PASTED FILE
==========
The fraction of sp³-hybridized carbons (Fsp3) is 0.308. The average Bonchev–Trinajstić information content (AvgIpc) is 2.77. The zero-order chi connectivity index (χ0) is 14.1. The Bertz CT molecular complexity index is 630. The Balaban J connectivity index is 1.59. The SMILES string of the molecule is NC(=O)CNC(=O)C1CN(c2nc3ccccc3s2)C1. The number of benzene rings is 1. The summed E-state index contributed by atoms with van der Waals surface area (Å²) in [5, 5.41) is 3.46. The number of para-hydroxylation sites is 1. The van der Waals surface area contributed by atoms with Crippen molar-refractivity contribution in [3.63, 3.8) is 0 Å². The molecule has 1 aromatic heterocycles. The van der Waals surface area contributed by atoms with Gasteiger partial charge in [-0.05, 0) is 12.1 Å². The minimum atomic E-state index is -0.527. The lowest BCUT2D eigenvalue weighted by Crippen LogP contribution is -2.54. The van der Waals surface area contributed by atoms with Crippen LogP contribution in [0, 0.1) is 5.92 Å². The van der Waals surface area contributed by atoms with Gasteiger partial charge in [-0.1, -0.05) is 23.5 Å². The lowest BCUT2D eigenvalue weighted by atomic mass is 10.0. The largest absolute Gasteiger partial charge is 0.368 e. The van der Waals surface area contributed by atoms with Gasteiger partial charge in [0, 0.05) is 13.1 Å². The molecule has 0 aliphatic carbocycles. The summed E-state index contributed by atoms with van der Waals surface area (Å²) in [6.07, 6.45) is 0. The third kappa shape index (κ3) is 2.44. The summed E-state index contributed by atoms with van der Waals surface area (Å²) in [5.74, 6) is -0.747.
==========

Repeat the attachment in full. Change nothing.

The fraction of sp³-hybridized carbons (Fsp3) is 0.308. The average Bonchev–Trinajstić information content (AvgIpc) is 2.77. The zero-order chi connectivity index (χ0) is 14.1. The Bertz CT molecular complexity index is 630. The Balaban J connectivity index is 1.59. The SMILES string of the molecule is NC(=O)CNC(=O)C1CN(c2nc3ccccc3s2)C1. The number of benzene rings is 1. The summed E-state index contributed by atoms with van der Waals surface area (Å²) in [5, 5.41) is 3.46. The number of para-hydroxylation sites is 1. The van der Waals surface area contributed by atoms with Crippen molar-refractivity contribution in [3.63, 3.8) is 0 Å². The molecule has 1 aromatic heterocycles. The van der Waals surface area contributed by atoms with Gasteiger partial charge in [-0.05, 0) is 12.1 Å². The minimum atomic E-state index is -0.527. The lowest BCUT2D eigenvalue weighted by Crippen LogP contribution is -2.54. The van der Waals surface area contributed by atoms with Crippen LogP contribution in [0, 0.1) is 5.92 Å². The van der Waals surface area contributed by atoms with Gasteiger partial charge in [-0.1, -0.05) is 23.5 Å². The lowest BCUT2D eigenvalue weighted by atomic mass is 10.0. The largest absolute Gasteiger partial charge is 0.368 e. The van der Waals surface area contributed by atoms with Gasteiger partial charge in [0, 0.05) is 13.1 Å². The molecule has 0 aliphatic carbocycles. The summed E-state index contributed by atoms with van der Waals surface area (Å²) in [6.07, 6.45) is 0. The third kappa shape index (κ3) is 2.44. The summed E-state index contributed by atoms with van der Waals surface area (Å²) in [5.74, 6) is -0.747.